The Role of Uterine Natural Killer (NK) Cells: Repeated exposure of the woman’s uterine lining to one or both matching DQa genes will, over time, provoke the activation of predominating uterine immune cells, known as natural killer (NK) cells. These NK cells play an important role in promoting healthy implantation of the embryo’s trophoblast (“root” system) into the uterine lining and subsequent development of its “lifeline,” the placenta.
When NK cells become exposed to an embryo that carries a DQa trait that matches that of the host’s uterus, they become provoked. They might not at first react fully, but after repeated exposures (perhaps taking a number of years) they become activated (NKa) and begin releasing an excess of “toxins” known as TH-1 cytokines that attack the embryo’s trophoblast. Sometimes, this totally destroys the embryo, such that the woman loses the pregnancy before even being aware that she was pregnant (a so called “mini-miscarriage”). In other cases, the embryo’s roots are damaged but not destroyed, such that the conceptus starts to run out of essential life-support and is lost as a miscarriage.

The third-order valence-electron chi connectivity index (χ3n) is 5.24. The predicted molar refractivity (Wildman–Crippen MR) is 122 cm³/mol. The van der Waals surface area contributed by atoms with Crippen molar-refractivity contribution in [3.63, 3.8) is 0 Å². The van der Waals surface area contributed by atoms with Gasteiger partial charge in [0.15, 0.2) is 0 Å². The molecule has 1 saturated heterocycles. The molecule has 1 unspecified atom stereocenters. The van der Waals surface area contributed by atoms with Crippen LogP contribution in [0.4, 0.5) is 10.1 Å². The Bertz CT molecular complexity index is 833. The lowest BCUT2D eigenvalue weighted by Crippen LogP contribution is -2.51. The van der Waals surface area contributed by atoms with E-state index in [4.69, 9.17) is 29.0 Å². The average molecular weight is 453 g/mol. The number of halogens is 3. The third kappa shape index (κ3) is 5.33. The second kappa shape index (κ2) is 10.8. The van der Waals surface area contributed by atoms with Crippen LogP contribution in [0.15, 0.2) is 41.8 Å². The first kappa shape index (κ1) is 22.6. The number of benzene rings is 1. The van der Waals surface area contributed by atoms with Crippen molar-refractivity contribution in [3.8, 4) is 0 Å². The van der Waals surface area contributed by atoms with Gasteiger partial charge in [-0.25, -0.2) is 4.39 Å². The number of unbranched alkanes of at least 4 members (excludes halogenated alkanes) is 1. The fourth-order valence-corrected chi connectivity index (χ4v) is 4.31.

Partial DQa Matching: Since a partial DQa match means that 1 out of 2 sperm will contain a matching DQa , it follows that 1 of 2 embryos will express that sperm’s DQa trait. If such an embryo were to reach the uterus of a host who also tests positive for NKa, it would be highly unlikely to implant successfully (even if IL or IVIG had been administered in advance, to down-regulate activated uterine NK cells). In order for a viable pregnancy to occur, that embryo should not express the matching husband-derived DQa. Moreover, the transferred embryo should be chromosomally normal, and Intralipid should have been infused 7-14 days prior to embryo transfer. Once the blood hCG rises (indicating that implantation has started) the IL infusion should be re-administered every 2-4 weeks through the 24th week of pregnancy.
With partial DQa matching (+NKa), one out of two embryos are likely to have a DQa match with the host. Since it is presently not possible to selectively detect paternal DQa expression in the embryo, it is my opinion that multiple embryos should not be transferred at the same time. Rather, a single blastocyst should be transferred. The reason is that, in my opinion, if more than one embryo is transferred, there is a strong possibility that one of those reaching the uterus will express the matching paternal DQa , resulting in local activation of uterine NK cells and failed implantation of ALL the transferred embryos.